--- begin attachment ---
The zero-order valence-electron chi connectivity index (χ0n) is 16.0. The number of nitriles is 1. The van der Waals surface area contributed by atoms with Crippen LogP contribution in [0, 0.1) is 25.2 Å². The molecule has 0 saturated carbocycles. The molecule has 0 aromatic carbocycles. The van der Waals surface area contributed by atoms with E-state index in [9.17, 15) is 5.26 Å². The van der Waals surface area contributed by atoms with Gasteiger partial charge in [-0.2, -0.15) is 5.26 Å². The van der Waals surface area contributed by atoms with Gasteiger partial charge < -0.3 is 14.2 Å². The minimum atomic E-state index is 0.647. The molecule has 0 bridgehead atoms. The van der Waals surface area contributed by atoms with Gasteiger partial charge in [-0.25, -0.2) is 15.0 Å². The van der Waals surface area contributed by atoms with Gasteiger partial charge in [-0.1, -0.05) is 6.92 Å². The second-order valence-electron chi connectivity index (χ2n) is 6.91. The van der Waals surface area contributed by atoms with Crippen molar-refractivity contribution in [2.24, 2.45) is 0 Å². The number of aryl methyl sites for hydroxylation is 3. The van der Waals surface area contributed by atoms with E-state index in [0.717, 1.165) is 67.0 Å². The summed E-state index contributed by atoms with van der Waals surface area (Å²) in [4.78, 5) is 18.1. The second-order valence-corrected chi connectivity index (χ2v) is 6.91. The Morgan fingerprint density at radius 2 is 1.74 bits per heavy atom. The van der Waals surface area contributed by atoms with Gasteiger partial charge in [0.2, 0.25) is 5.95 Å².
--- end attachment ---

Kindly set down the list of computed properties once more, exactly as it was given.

The zero-order valence-electron chi connectivity index (χ0n) is 16.0. The number of nitriles is 1. The van der Waals surface area contributed by atoms with Crippen LogP contribution in [0, 0.1) is 25.2 Å². The molecule has 0 saturated carbocycles. The molecule has 0 aromatic carbocycles. The van der Waals surface area contributed by atoms with E-state index in [9.17, 15) is 5.26 Å². The van der Waals surface area contributed by atoms with Gasteiger partial charge in [-0.2, -0.15) is 5.26 Å². The van der Waals surface area contributed by atoms with Gasteiger partial charge < -0.3 is 14.2 Å². The minimum atomic E-state index is 0.647. The molecule has 0 bridgehead atoms. The van der Waals surface area contributed by atoms with Gasteiger partial charge in [-0.25, -0.2) is 15.0 Å². The van der Waals surface area contributed by atoms with Gasteiger partial charge in [-0.1, -0.05) is 6.92 Å². The second-order valence-electron chi connectivity index (χ2n) is 6.91. The van der Waals surface area contributed by atoms with Crippen molar-refractivity contribution in [2.24, 2.45) is 0 Å². The number of aryl methyl sites for hydroxylation is 3. The van der Waals surface area contributed by atoms with E-state index in [0.717, 1.165) is 67.0 Å². The summed E-state index contributed by atoms with van der Waals surface area (Å²) in [4.78, 5) is 18.1. The second-order valence-corrected chi connectivity index (χ2v) is 6.91. The Morgan fingerprint density at radius 2 is 1.74 bits per heavy atom. The van der Waals surface area contributed by atoms with Gasteiger partial charge in [0.2, 0.25) is 5.95 Å².